If you want to make the last phase even more entertaining, you can bet them the amount written on the chip, if you wont guess it correctly. We don’t recommend gmabling with your audience or gambling at all for that manner, if you choose to do so, do it at your own risk.
 

3. Super-chairs

The effect: Three volunteers each choose a chip at random. They are seated and are asked to switch the chips in between them. The performer then reveals who has which chip. Then he asks them what was the color they originally chose, and they find out the chairs had the original color painted on them the entire time. 

Preparation: Three chairs are set on stage.  Paint the bottom of each chair with one of the colours. One blue, one red and one black. Alternatively, if you happen to use the chairs of the venue you are performing at, and you don’t want your host getting mad at you, you can put a big sticker underneath the chair, or on its back. Organize the chairs in this order: Blue, Black and red. Have the 3 Super Chips placed flat on a table nearby. 

Explanation: You ask the first volunteer to pick one poker chip from 3 optional colors (without anyone noticing) and to place it in his pocket, you feel by vibrate immediately which color chip the first volunteer picked up and the same with the second & third volunteer.

While the volunteers take their chosen poker chip one by one, you ask them to sit down by the order of the chip color that they chose. Meaning, the person who picked the Blue chip will sit down on the first chair from the left, the person who picked the black chip will sit on the middle chair and the person who picked the Red chip will sit on the right side chair (basically each volunteer seats in the correct color)

When all three have one poker chip each, you ask the volunteers to switch their poker chip with one of the other two so that they all have a different poker chip at the end (it is very important that all three will switch).

Now you ask the first volunteer to take his chosen poker chip out of his pocket secretly without anyone seeing (you ask this so you could know which color chip this volunteer is holding right now) and when you feel his color you also know what the other two volunteers have.

Because you know what the first color chip your volunteers have (before they switched), You have now 2 outcomes (2 options):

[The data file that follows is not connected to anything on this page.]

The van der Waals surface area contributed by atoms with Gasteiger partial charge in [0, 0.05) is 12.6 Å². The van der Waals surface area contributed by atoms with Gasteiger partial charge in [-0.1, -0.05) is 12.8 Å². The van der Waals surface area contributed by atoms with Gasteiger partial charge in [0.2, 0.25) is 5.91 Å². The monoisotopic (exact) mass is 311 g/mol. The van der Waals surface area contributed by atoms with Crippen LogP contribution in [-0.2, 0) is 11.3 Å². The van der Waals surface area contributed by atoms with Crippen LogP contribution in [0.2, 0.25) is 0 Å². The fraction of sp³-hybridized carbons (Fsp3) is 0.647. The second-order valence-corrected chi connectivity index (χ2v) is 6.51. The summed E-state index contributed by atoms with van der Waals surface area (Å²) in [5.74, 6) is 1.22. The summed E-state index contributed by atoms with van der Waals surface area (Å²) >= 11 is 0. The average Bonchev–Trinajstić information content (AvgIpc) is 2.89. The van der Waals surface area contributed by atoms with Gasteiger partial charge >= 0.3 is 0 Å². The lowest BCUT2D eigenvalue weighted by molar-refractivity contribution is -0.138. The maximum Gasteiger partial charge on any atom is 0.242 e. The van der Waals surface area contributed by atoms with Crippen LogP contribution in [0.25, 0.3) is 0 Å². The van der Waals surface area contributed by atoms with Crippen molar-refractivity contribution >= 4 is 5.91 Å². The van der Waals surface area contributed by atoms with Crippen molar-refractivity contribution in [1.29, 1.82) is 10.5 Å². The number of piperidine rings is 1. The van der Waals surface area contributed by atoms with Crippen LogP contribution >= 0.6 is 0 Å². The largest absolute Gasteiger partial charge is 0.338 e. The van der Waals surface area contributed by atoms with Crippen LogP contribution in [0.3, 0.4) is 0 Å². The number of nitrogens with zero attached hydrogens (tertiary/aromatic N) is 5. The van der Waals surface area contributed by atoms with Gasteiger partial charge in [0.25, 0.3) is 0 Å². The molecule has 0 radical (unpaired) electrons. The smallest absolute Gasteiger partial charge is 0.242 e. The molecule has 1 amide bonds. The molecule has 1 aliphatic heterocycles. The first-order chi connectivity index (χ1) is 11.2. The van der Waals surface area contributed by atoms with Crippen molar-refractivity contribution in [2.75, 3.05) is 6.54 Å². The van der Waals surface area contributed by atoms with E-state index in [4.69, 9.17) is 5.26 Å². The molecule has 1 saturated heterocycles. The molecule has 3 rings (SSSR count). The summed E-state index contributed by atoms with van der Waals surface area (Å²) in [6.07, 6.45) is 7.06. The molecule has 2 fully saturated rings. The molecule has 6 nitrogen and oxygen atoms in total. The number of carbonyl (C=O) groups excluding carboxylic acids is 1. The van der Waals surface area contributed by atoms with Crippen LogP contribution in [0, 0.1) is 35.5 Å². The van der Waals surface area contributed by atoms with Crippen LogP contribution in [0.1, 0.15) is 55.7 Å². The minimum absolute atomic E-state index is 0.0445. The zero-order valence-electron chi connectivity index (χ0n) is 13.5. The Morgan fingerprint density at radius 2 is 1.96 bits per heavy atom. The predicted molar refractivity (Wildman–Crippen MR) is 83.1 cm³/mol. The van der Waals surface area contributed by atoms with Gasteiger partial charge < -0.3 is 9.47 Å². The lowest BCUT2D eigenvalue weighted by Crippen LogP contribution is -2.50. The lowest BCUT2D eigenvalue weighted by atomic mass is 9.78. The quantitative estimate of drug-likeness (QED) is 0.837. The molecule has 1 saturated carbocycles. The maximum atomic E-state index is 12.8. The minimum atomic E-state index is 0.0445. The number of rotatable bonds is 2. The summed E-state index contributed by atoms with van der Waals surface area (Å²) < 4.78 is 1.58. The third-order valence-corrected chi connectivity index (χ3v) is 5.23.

A. If the first volunteer have the Black poker chip the second volunteer has the Red poker chip and the third volunteer has the Blue poker chip

B. If the first volunteer has the Red poker chip the second volunteer has the Blue poker chip and the third volunteer has the Black poker chip

This image will make it easier for you to understand: 

The Super Chip Routines


1. The Ultimate Pocket Prediction

The effect: The performer starts by introducing a prediction written on a piece of paper, that is given to an audience member to hold on. Three everyday objects are placed on the table: a wallet, a pack of gum and a pack of tissue paper. The spectator is asked to stand next to the table while the magician looks away (possibly blindfolded). The spectator then picks up all three objects and places each one of them in a different pocket. The prediction is then brought out and the spectator is asked to read it out loud: “I predict that the wallet will be in the right pocket, the tissue paper in the left pocket and the packet of gum in the back pocket.” And indeed, the spectator takes out the objects one by one to confirm that the prediction is correct. 

Preparation: You will need to gimmick three objects of your choice. It can be anything you want, as long as it's large enough to store our Super-Chip inside. 

Here are a few examples we recommend:

You will also need a canvas and a prediction. Feel free to draw anything you want, just keep it simple. 

Explanation: You have a canvas and three spray cans in different colors. A volunteer comes on stage and chooses a color. Guide him to draw the shape that matches with your prediction. Do the same with the next 2 colors. This is very flexible - You can decide on any drawing - not just shapes but also numbers, letters, etc.


7. Who stole my wallet? by Amir Lustig

The effect: The magician invites a bunch of volunteers from the audience. He puts his personal wallet on the table (or an envelope with money bills) and asks them to decide who will be the one to “steal” the wallet and hide it. Without the magician seeing it, one volunteer hides the wallet in his back pocket. The magician stands 10 meters away (30 feet) from the volunteers and eliminates the non-thieves one by one, until he is left with only one volunteer - the thief is found!

Preparation: Place one chip inside your wallet. Have 5 chairs on stage.